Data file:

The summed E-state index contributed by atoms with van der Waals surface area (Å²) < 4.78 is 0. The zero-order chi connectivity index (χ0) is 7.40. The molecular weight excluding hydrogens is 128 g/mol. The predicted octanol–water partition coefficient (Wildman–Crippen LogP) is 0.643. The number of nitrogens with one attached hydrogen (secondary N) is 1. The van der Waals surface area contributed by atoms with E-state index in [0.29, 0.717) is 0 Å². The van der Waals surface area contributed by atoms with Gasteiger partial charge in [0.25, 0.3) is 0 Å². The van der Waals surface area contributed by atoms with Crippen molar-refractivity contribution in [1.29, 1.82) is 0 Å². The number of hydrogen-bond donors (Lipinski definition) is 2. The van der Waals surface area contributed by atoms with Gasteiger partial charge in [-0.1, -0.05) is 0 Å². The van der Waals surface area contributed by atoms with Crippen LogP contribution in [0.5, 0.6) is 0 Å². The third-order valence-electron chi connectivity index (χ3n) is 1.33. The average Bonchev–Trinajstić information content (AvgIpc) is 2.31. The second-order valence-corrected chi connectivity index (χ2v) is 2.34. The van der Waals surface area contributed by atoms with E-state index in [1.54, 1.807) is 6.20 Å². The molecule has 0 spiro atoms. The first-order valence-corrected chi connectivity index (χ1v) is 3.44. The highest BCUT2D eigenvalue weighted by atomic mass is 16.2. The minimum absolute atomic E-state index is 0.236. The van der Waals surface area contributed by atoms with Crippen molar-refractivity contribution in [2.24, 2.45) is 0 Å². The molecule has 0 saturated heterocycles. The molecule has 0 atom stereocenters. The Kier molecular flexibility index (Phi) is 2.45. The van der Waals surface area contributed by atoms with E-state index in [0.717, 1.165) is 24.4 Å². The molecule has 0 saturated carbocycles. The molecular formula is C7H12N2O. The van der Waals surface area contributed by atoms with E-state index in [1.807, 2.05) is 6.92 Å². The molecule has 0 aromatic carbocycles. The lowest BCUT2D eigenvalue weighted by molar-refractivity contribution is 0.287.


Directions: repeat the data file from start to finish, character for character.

The summed E-state index contributed by atoms with van der Waals surface area (Å²) < 4.78 is 0. The zero-order chi connectivity index (χ0) is 7.40. The molecular weight excluding hydrogens is 128 g/mol. The predicted octanol–water partition coefficient (Wildman–Crippen LogP) is 0.643. The number of nitrogens with one attached hydrogen (secondary N) is 1. The van der Waals surface area contributed by atoms with E-state index in [0.29, 0.717) is 0 Å². The van der Waals surface area contributed by atoms with Gasteiger partial charge in [0.25, 0.3) is 0 Å². The van der Waals surface area contributed by atoms with Crippen molar-refractivity contribution in [1.29, 1.82) is 0 Å². The number of hydrogen-bond donors (Lipinski definition) is 2. The van der Waals surface area contributed by atoms with Gasteiger partial charge in [-0.1, -0.05) is 0 Å². The van der Waals surface area contributed by atoms with Crippen LogP contribution in [0.5, 0.6) is 0 Å². The third-order valence-electron chi connectivity index (χ3n) is 1.33. The average Bonchev–Trinajstić information content (AvgIpc) is 2.31. The second-order valence-corrected chi connectivity index (χ2v) is 2.34. The van der Waals surface area contributed by atoms with E-state index in [1.54, 1.807) is 6.20 Å². The molecule has 0 spiro atoms. The first-order valence-corrected chi connectivity index (χ1v) is 3.44. The highest BCUT2D eigenvalue weighted by atomic mass is 16.2. The minimum absolute atomic E-state index is 0.236. The van der Waals surface area contributed by atoms with Crippen molar-refractivity contribution in [2.24, 2.45) is 0 Å². The molecule has 0 saturated heterocycles. The molecule has 0 atom stereocenters. The Kier molecular flexibility index (Phi) is 2.45. The van der Waals surface area contributed by atoms with E-state index in [0.717, 1.165) is 24.4 Å². The molecule has 0 saturated carbocycles. The molecular formula is C7H12N2O. The van der Waals surface area contributed by atoms with E-state index in [1.807, 2.05) is 6.92 Å². The molecule has 0 aromatic carbocycles. The lowest BCUT2D eigenvalue weighted by molar-refractivity contribution is 0.287.